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National Institute on Alcohol Abuse and Alcoholism (NIAAA)

Dr. Paule Joseph selected as the inaugural American Academy of Nursing Fellow at the National Academy of Medicine


image of Dr. Paule Joseph

Scientist and certified nurse practitioner Paule V. Joseph, Ph.D. M.S., FNP-BC, FAAN, is the inaugural 2022-2024 American Academy of Nursing (AAN) Fellow at the National Academy of Medicine (NAM). Dr. Joseph’s selection will be announced in person at the Annual Meeting of the NAM in Washington, D.C. on Monday, October 17.

“I congratulate Dr. Joseph on her selection for this first-of-its-kind fellowship,” said George F. Koob, Ph.D., Director of the National Institute on Alcohol Abuse and Alcoholism (NIAAA). “Dr. Joseph’s unique professional background, stellar research accomplishments, and commitment to patient care have certainly been an asset to the NIAAA and the alcohol field more broadly. I look forward to the new ways in which this opportunity will expand her leadership as a scientist and public health professional.”

The AAN Fellowship at NAM aims to provide talented, early career scientists in the field of health and nursing with the opportunity to improve patient care and the quality and breadth of public health research.

“I am honored to be selected for this fellowship. This role will provide me with a unique opportunity to provide a nursing perspective on health policy discussions at a national level. I will be able to leverage my research on chemosensation and nutrition to inform policies and consensus statements to move the mission of the Academy to improve health equity and the overall health of the nation," said Dr. Joseph. "As an early career scientist, this fellowship is an unparalleled opportunity to work in the policy space."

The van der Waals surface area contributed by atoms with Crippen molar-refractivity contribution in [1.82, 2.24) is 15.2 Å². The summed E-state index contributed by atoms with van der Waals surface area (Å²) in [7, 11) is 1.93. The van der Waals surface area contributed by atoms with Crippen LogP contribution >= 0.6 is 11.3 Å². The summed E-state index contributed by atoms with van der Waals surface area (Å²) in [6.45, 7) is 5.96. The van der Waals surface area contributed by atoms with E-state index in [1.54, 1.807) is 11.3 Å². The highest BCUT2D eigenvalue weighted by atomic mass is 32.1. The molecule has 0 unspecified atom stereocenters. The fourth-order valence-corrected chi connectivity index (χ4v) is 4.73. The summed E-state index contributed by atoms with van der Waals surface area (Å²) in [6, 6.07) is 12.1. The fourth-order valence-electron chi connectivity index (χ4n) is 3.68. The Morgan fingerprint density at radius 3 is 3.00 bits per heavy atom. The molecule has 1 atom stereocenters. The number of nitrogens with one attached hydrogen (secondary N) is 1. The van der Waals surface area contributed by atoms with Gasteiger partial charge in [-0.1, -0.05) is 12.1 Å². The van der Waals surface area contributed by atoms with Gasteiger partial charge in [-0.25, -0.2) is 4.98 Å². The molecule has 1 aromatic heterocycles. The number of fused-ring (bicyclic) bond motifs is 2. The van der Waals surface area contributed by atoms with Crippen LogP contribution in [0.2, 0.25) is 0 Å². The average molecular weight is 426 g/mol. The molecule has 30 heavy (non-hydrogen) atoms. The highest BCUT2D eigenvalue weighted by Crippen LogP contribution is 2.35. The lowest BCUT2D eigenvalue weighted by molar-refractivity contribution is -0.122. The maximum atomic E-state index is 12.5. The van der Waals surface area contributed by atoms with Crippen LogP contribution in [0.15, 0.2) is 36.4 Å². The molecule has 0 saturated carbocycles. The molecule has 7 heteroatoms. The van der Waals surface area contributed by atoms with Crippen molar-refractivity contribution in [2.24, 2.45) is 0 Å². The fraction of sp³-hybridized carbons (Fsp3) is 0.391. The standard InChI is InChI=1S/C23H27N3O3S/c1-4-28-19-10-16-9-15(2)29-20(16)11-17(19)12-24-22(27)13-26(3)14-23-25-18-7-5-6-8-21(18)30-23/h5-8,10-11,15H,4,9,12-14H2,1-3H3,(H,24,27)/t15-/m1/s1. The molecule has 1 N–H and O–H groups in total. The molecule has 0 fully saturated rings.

Dr. Joseph is a researcher at the NIAAA with a joint appointment at the National Institute of Nursing Research (NINR). Her work also explores the intersection between chemosensation, environment, culture, nutrition, and dietary norms and behaviors as they relate to substance use disorders and obesity. She is interested in research to improve the prevention, diagnosis, and management of disorders involving the chemical senses (taste, smell, and chemesthesis), and how the brain uses these sensations to guide eating, alcohol consumption, and drug-taking behaviors. Dr. Joseph is also interested in the brain systems that underlie motivational processes—and how they may be different in individuals with obesity or alcohol or other substance misuse.

“Dr. Joseph is highly innovative and a rising star at the NIH, developing a unique and clinically highly significant research program in the field of chemosensation, obesity, and alcohol use disorder,” said NIAAA Clinical Director David Goldman, M.D.

“Dr. Joseph is well on her way to becoming an international leader in nursing, nutrition and chemosensory science,” said Joan K. Austin, Ph.D., R.N., FAAN, and distinguished professor emerita at the Indiana University School of Nursing, and a mentor to Dr. Joseph. “She will benefit from opportunities to engage and participate in evidence-based healthcare and public health studies to improve care for patients nationally and globally.”

Dr. Joseph is currently a Lasker clinical research scholar, clinical investigator, and chief of the Section of Sensory Science and Metabolism in Division of Intramural Clinical and Biological Research at the NIAAA and NINR. She earned a Master of Science as a family nurse practitioner from Pace University in 2010, and Ph.D. from the University of Pennsylvania in 2015, conducting research at Monell Chemical Senses Center. She completed a Postdoctoral Fellowship at the NIH in 2017.

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